We have talked a lot on this blog about spiritual maturity. While some get offended at being called spiritually immature, it is a reality in scripture. My question to you is: how do you define spiritual maturity?
A pastor recently told me that he believes upwards of 70% of the contemporary church are spiritually immature/carnal. Do you agree? Is this why the church seems to be so ineffectual? Is this one of the reasons the pimps and false prophets are basking in the spotlight while true teachers get ignored?
The most obvious case in scripture is found in 1 Corinthians 3:1-3 where Paul rebuked the Corinthian saints.
And I, brethren, could not speak unto you as unto spiritual, but as unto carnal, even as unto babes in Christ.
I have fed you with milk, and not with meat: for hitherto ye were not able to bear it, neither yet now are ye able.
For ye are yet carnal: for whereas there is among you envying, and strife, and divisions, are ye not carnal, and walk as men?
The broader question is who is primarily responsibility for one’s spiritual growth?
The Barna Research Group’s recent survey on spiritual maturity revealed something we perhaps already knew and have seen more than often on this blog. The majority of Christians today are spiritually shallow. Charisma reports:
81 percent believe spiritual maturity correlates to “trying hard to follow the rules described in the Bible,” and even among born-again Christians (a small subset of the entire group polled), only 30 percent mentioned having a relationship with Jesus as one of the characteristics of spiritual maturity. Other elements included living a moral lifestyle (14 percent), applying the Bible (12 percent) and sharing your faith with others (6 percent).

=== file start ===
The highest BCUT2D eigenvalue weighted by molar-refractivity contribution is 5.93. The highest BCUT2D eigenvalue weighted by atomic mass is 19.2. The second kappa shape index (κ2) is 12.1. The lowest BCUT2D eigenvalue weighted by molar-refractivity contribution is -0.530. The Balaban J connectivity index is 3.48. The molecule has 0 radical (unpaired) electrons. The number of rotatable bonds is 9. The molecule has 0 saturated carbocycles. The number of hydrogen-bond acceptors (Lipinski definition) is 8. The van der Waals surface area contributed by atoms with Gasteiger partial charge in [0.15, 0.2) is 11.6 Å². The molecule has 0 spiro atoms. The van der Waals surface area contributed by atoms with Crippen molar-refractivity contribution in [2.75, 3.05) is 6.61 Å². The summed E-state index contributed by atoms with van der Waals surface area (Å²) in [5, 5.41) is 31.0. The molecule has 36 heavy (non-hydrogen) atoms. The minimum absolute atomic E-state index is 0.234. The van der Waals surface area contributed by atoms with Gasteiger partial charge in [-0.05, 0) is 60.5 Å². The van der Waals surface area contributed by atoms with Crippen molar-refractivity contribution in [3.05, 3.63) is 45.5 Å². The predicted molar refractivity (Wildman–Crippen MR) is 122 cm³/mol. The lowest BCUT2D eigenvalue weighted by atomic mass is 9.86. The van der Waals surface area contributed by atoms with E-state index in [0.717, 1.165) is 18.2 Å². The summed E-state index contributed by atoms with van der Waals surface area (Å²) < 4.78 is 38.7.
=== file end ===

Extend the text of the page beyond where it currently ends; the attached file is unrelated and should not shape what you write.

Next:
Among pastors surveyed, nearly 90 percent said a lack of spiritual maturity was one of the nation’s biggest problems-yet a minority of them stated that this wasn’t the case in their own church. When asked to identify the most important portions of the Bible that define spiritual maturity, more than three-fourths gave a generic response: one-third simply answered “the whole Bible,” 17 percent said “the gospels,” 15 percent said “the New Testament,” and 10 percent offered “Paul’s letters” as their source of definition. Just one-fifth of pastors cited specific Bible verses that speak of a mature believer.
So how do we tackle this problem? Your comments are greatly desired.